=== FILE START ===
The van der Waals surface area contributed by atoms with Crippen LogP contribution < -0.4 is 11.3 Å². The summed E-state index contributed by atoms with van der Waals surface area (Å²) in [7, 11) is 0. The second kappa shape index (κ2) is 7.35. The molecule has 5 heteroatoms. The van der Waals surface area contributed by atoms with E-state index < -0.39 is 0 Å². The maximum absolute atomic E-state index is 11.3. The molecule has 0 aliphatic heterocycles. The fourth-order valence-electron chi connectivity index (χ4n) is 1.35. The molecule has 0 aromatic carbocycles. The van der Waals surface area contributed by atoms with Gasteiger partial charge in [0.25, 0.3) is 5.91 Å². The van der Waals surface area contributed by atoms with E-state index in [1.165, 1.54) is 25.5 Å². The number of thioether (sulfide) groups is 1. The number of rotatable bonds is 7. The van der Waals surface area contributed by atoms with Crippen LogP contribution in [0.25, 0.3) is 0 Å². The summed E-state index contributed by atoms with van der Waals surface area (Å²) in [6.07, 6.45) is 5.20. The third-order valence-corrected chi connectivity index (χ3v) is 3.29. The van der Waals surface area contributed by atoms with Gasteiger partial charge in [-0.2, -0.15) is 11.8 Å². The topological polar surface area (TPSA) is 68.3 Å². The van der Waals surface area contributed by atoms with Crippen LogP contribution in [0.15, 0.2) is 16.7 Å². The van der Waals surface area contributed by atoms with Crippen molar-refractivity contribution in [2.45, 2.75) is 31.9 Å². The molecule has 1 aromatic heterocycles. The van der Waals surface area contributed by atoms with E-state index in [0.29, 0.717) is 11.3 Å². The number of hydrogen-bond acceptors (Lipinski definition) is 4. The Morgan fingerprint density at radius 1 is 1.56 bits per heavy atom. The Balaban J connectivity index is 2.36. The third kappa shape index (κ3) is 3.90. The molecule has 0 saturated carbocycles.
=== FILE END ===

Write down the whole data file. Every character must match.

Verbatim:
The van der Waals surface area contributed by atoms with Crippen LogP contribution < -0.4 is 11.3 Å². The summed E-state index contributed by atoms with van der Waals surface area (Å²) in [7, 11) is 0. The second kappa shape index (κ2) is 7.35. The molecule has 5 heteroatoms. The van der Waals surface area contributed by atoms with E-state index < -0.39 is 0 Å². The maximum absolute atomic E-state index is 11.3. The molecule has 0 aliphatic heterocycles. The fourth-order valence-electron chi connectivity index (χ4n) is 1.35. The molecule has 0 aromatic carbocycles. The van der Waals surface area contributed by atoms with Gasteiger partial charge in [0.25, 0.3) is 5.91 Å². The van der Waals surface area contributed by atoms with E-state index in [1.165, 1.54) is 25.5 Å². The number of thioether (sulfide) groups is 1. The number of rotatable bonds is 7. The van der Waals surface area contributed by atoms with Crippen LogP contribution in [0.25, 0.3) is 0 Å². The summed E-state index contributed by atoms with van der Waals surface area (Å²) in [6.07, 6.45) is 5.20. The third-order valence-corrected chi connectivity index (χ3v) is 3.29. The van der Waals surface area contributed by atoms with Gasteiger partial charge in [-0.2, -0.15) is 11.8 Å². The topological polar surface area (TPSA) is 68.3 Å². The van der Waals surface area contributed by atoms with Crippen LogP contribution in [0.15, 0.2) is 16.7 Å². The van der Waals surface area contributed by atoms with Crippen molar-refractivity contribution in [2.45, 2.75) is 31.9 Å². The molecule has 1 aromatic heterocycles. The van der Waals surface area contributed by atoms with E-state index in [0.29, 0.717) is 11.3 Å². The number of hydrogen-bond acceptors (Lipinski definition) is 4. The Morgan fingerprint density at radius 1 is 1.56 bits per heavy atom. The Balaban J connectivity index is 2.36. The third kappa shape index (κ3) is 3.90. The molecule has 0 saturated carbocycles.